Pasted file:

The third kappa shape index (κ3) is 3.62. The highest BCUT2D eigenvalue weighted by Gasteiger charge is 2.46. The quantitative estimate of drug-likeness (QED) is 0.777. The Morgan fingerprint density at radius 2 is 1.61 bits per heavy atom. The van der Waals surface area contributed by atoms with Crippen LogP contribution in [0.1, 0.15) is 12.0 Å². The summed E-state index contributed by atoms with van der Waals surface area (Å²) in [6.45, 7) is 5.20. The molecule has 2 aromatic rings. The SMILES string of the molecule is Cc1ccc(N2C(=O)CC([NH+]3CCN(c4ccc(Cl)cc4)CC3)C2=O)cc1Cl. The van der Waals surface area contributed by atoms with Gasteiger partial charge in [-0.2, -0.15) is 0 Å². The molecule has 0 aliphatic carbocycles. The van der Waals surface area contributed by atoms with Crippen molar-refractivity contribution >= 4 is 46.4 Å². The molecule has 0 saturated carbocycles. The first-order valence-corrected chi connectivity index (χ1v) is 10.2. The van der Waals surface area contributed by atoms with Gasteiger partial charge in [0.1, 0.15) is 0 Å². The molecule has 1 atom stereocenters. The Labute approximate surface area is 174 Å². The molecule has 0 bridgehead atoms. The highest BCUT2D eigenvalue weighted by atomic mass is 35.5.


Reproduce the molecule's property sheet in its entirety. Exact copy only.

The third kappa shape index (κ3) is 3.62. The highest BCUT2D eigenvalue weighted by Gasteiger charge is 2.46. The quantitative estimate of drug-likeness (QED) is 0.777. The Morgan fingerprint density at radius 2 is 1.61 bits per heavy atom. The van der Waals surface area contributed by atoms with Crippen LogP contribution in [0.1, 0.15) is 12.0 Å². The summed E-state index contributed by atoms with van der Waals surface area (Å²) in [6.45, 7) is 5.20. The molecule has 2 aromatic rings. The SMILES string of the molecule is Cc1ccc(N2C(=O)CC([NH+]3CCN(c4ccc(Cl)cc4)CC3)C2=O)cc1Cl. The van der Waals surface area contributed by atoms with Gasteiger partial charge in [-0.2, -0.15) is 0 Å². The molecule has 0 aliphatic carbocycles. The van der Waals surface area contributed by atoms with Crippen molar-refractivity contribution >= 4 is 46.4 Å². The molecule has 0 saturated carbocycles. The first-order valence-corrected chi connectivity index (χ1v) is 10.2. The van der Waals surface area contributed by atoms with Gasteiger partial charge in [0.1, 0.15) is 0 Å². The molecule has 1 atom stereocenters. The Labute approximate surface area is 174 Å². The molecule has 0 bridgehead atoms. The highest BCUT2D eigenvalue weighted by atomic mass is 35.5.